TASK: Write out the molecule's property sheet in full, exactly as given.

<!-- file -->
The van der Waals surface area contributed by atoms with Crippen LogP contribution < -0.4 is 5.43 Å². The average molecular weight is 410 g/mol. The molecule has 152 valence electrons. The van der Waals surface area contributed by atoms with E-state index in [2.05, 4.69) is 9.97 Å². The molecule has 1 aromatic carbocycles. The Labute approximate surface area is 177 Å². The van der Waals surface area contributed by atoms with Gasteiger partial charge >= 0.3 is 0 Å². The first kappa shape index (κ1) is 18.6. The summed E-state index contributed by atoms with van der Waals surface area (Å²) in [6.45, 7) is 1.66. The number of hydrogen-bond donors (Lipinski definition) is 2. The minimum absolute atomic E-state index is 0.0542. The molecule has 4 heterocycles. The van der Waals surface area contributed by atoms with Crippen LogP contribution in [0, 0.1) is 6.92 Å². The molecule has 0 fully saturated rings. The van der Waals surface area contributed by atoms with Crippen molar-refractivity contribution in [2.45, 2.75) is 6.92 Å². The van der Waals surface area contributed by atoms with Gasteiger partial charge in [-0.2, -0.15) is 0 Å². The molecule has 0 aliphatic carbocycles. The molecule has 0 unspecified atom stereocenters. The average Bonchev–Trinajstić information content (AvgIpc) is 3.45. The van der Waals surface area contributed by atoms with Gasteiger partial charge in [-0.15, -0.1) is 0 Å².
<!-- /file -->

The van der Waals surface area contributed by atoms with Crippen LogP contribution < -0.4 is 5.43 Å². The average molecular weight is 410 g/mol. The molecule has 152 valence electrons. The van der Waals surface area contributed by atoms with E-state index in [2.05, 4.69) is 9.97 Å². The molecule has 1 aromatic carbocycles. The Labute approximate surface area is 177 Å². The van der Waals surface area contributed by atoms with Gasteiger partial charge >= 0.3 is 0 Å². The first kappa shape index (κ1) is 18.6. The summed E-state index contributed by atoms with van der Waals surface area (Å²) in [6.45, 7) is 1.66. The number of hydrogen-bond donors (Lipinski definition) is 2. The minimum absolute atomic E-state index is 0.0542. The molecule has 4 heterocycles. The van der Waals surface area contributed by atoms with Crippen LogP contribution in [0, 0.1) is 6.92 Å². The molecule has 0 fully saturated rings. The van der Waals surface area contributed by atoms with Crippen molar-refractivity contribution in [2.45, 2.75) is 6.92 Å². The van der Waals surface area contributed by atoms with Gasteiger partial charge in [-0.2, -0.15) is 0 Å². The molecule has 0 aliphatic carbocycles. The molecule has 0 unspecified atom stereocenters. The average Bonchev–Trinajstić information content (AvgIpc) is 3.45. The van der Waals surface area contributed by atoms with Gasteiger partial charge in [-0.15, -0.1) is 0 Å².